Peirano Estate The Other White Blend 2011
My mission is to make the best wine to ever come out of the Lodi Appellation.
My great grandfather, Giacomo Peirano, arrived in San Francisco in 1879 from his home in Genoa, Italy. By 1881, he started farming in Lodi, and year by year he steadily gained a place for himself pioneering vineyard and orchard development. Planted in the early 1880's, Peirano Estates was one of the first vineyards in Lodi. Located in the very heart of the Lodi Appellation (granted in 1986), Peirano Estate Vineyards grows Cabernet Sauvignon, Merlot, Chardonnay, and has perhaps the largest single block of old, head-trained, natural-rooted Zinfandel left in the state of California.
Nestled between the Sacramento-San Joaquin river delta and the foothills of the Sierra Nevada, Lodi has an ideal Mediterranean climate with deep, rich, sandy-loam soils and abundant, quality water. These factors combine to make Lodi a major producer of quality wine grapes.
Beginning with the hard work and inspiration of Giacomo Peirano, five generations have grown and harvested grapes from our vineyard for over 100 consecutive years. Knowing that great wines must begin with the greatest grapes, it has always been our belief that wine should reflect the character of the fruit and the land. We also know that in the past Lodi has been associated more with quantity than quality.
With that in mind, we have strived to carry our five generations of commitment to the land through to our wines. Rather than destroy these beautiful old Zinfandel vines to make way for larger-yielding, more economically advantageous vines, we have decided to harvest the meager two tons per acre production. It is our goal to produce wines of bold varietal character with this fruit, vintage after vintage.
At Peirano Estate Vineyards we make wines that we enjoy. We hope that you, too, will find pleasure in our wine. It is our commitment to deliver that enjoyment at fair prices.
Positioned between the San Francisco Bay and the Sierra Nevada mountain range, the Lodi appellation, while relatively far inland, is able to maintain a classic Mediterranean climate featuring warm, sunny days and cool evenings. This is because the appellation is uniquely situated at the end of the Sacramento River Delta, which brings chilly, afternoon “delta breezes” to the area during the growing season.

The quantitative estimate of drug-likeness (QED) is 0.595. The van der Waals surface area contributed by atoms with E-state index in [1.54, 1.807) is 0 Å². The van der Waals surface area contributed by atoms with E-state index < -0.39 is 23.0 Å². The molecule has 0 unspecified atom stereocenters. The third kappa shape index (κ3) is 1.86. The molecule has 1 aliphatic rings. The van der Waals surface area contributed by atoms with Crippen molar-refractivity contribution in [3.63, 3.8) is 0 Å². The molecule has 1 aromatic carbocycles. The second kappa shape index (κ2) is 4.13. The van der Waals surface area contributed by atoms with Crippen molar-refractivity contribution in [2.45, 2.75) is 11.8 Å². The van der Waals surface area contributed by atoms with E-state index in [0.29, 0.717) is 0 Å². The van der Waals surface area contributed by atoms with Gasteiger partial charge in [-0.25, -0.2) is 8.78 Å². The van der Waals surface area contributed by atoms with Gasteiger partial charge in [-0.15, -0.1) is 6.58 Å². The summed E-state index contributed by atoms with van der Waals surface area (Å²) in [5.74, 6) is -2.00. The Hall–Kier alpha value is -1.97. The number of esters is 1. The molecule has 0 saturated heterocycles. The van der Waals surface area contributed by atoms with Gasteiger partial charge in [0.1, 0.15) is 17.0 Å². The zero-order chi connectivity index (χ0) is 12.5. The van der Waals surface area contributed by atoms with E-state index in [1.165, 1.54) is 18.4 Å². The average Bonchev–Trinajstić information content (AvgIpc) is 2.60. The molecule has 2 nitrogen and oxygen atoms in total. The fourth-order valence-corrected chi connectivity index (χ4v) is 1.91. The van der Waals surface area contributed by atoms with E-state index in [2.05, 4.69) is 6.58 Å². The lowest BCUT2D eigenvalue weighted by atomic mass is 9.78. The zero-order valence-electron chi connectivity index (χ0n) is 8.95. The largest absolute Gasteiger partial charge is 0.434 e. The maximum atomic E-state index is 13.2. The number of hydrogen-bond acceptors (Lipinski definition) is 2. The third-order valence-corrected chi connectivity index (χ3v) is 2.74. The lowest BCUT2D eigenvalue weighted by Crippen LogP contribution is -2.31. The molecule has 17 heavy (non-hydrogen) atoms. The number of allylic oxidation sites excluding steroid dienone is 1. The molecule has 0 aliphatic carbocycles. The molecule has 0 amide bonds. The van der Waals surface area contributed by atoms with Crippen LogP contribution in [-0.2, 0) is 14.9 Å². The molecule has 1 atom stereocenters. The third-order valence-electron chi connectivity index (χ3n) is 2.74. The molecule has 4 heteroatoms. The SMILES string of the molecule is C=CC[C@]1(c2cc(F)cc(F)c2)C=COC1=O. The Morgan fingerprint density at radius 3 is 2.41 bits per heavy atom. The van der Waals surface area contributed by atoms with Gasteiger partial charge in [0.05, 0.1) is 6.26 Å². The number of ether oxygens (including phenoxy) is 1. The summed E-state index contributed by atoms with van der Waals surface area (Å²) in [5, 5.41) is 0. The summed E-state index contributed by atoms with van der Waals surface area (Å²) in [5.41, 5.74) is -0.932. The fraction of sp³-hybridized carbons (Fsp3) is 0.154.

Lodi is a premier source of 100+ year old ancient Zinfandel vineyards—some dating back as far as 1888! With low yields of small berries, these heritage vines produce complex and bold wines, concentrated in rich and voluptuous, dark fruit.
But Lodi doesn’t just produce Zinfandel; in fact, the appellation produces high quality wines from over 100 different grape varieties. Among them are Cabernet Sauvignon, Merlot, Chardonnay and Sauvignon blanc as well as some of California's more rare and unique grapes. Lodi is recognized as an ideal spot for growing Spanish varieties like Albarino and Tempranillo, Portugese varieties—namely Touriga Nacional—as well as many German, Italian and French varieties.
Soil types vary widely among Lodi’s seven sub-appellations (Cosumnes River, Alta Mesa, Deer Creek Hills, Borden Ranch, Jahant, Clements Hills and Mokelumne River). The eastern hills are clay-based and rocky and in the west, along the Mokelumne and Cosumnes Rivers, sandy and mineral-heavy soils support the majority of Lodi’s century-old own-rooted Zinfandel vineyards. Unique to Lodi are pink Rocklin-Jahant loam soils, mainly found in the Jahant sub-appellation.
With hundreds of white grape varieties to choose from, winemakers have the freedom to create a virtually endless assortment of blended wines. In many European regions, strict laws are in place determining the set of varieties that may be used, but in the New World, experimentation is permitted and encouraged. Blending can be utilized to enhance balance or create complexity, lending different layers of flavors and aromas. For example, a variety that creates a soft and full-bodied wine would do well combined with one that is more fragrant and naturally high in acidity. Sometimes small amounts of a particular variety are added to boost color or aromatics. Blending can take place before or after fermentation, with the latter, more popular option giving more control to the winemaker over the final qualities of the wine.